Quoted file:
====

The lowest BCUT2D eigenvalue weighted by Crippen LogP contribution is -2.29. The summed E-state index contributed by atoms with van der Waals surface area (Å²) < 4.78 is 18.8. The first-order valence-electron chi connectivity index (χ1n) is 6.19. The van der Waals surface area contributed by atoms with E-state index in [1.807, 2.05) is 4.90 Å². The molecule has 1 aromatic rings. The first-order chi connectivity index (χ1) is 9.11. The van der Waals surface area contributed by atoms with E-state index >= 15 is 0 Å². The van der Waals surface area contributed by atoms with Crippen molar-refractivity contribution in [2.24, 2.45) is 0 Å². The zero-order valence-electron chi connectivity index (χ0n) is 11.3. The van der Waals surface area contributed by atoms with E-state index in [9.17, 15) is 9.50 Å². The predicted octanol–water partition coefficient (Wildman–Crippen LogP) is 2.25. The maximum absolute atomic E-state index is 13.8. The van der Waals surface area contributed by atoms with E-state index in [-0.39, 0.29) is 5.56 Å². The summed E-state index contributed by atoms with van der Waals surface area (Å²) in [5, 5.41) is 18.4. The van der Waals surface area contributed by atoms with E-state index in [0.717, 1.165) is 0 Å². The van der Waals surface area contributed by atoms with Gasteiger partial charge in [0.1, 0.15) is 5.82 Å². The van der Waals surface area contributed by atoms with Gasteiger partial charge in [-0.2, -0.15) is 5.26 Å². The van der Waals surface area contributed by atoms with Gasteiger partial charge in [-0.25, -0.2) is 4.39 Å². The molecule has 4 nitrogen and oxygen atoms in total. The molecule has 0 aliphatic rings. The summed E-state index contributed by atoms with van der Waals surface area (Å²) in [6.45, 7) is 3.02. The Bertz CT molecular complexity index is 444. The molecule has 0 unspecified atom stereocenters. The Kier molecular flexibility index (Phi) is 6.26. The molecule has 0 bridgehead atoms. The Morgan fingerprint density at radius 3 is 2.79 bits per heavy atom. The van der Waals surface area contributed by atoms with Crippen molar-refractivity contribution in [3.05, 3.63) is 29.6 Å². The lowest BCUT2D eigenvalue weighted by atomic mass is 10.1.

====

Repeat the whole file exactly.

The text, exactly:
The lowest BCUT2D eigenvalue weighted by Crippen LogP contribution is -2.29. The summed E-state index contributed by atoms with van der Waals surface area (Å²) < 4.78 is 18.8. The first-order valence-electron chi connectivity index (χ1n) is 6.19. The van der Waals surface area contributed by atoms with E-state index in [1.807, 2.05) is 4.90 Å². The molecule has 1 aromatic rings. The first-order chi connectivity index (χ1) is 9.11. The van der Waals surface area contributed by atoms with E-state index >= 15 is 0 Å². The van der Waals surface area contributed by atoms with Crippen molar-refractivity contribution in [2.24, 2.45) is 0 Å². The zero-order valence-electron chi connectivity index (χ0n) is 11.3. The van der Waals surface area contributed by atoms with E-state index in [9.17, 15) is 9.50 Å². The predicted octanol–water partition coefficient (Wildman–Crippen LogP) is 2.25. The maximum absolute atomic E-state index is 13.8. The van der Waals surface area contributed by atoms with E-state index in [-0.39, 0.29) is 5.56 Å². The summed E-state index contributed by atoms with van der Waals surface area (Å²) in [5, 5.41) is 18.4. The van der Waals surface area contributed by atoms with E-state index in [0.717, 1.165) is 0 Å². The van der Waals surface area contributed by atoms with Gasteiger partial charge in [0.1, 0.15) is 5.82 Å². The van der Waals surface area contributed by atoms with Gasteiger partial charge in [-0.2, -0.15) is 5.26 Å². The van der Waals surface area contributed by atoms with Gasteiger partial charge in [-0.25, -0.2) is 4.39 Å². The molecule has 4 nitrogen and oxygen atoms in total. The molecule has 0 aliphatic rings. The summed E-state index contributed by atoms with van der Waals surface area (Å²) in [6.45, 7) is 3.02. The Bertz CT molecular complexity index is 444. The molecule has 0 unspecified atom stereocenters. The Kier molecular flexibility index (Phi) is 6.26. The molecule has 0 bridgehead atoms. The Morgan fingerprint density at radius 3 is 2.79 bits per heavy atom. The van der Waals surface area contributed by atoms with Crippen molar-refractivity contribution in [3.05, 3.63) is 29.6 Å². The lowest BCUT2D eigenvalue weighted by atomic mass is 10.1.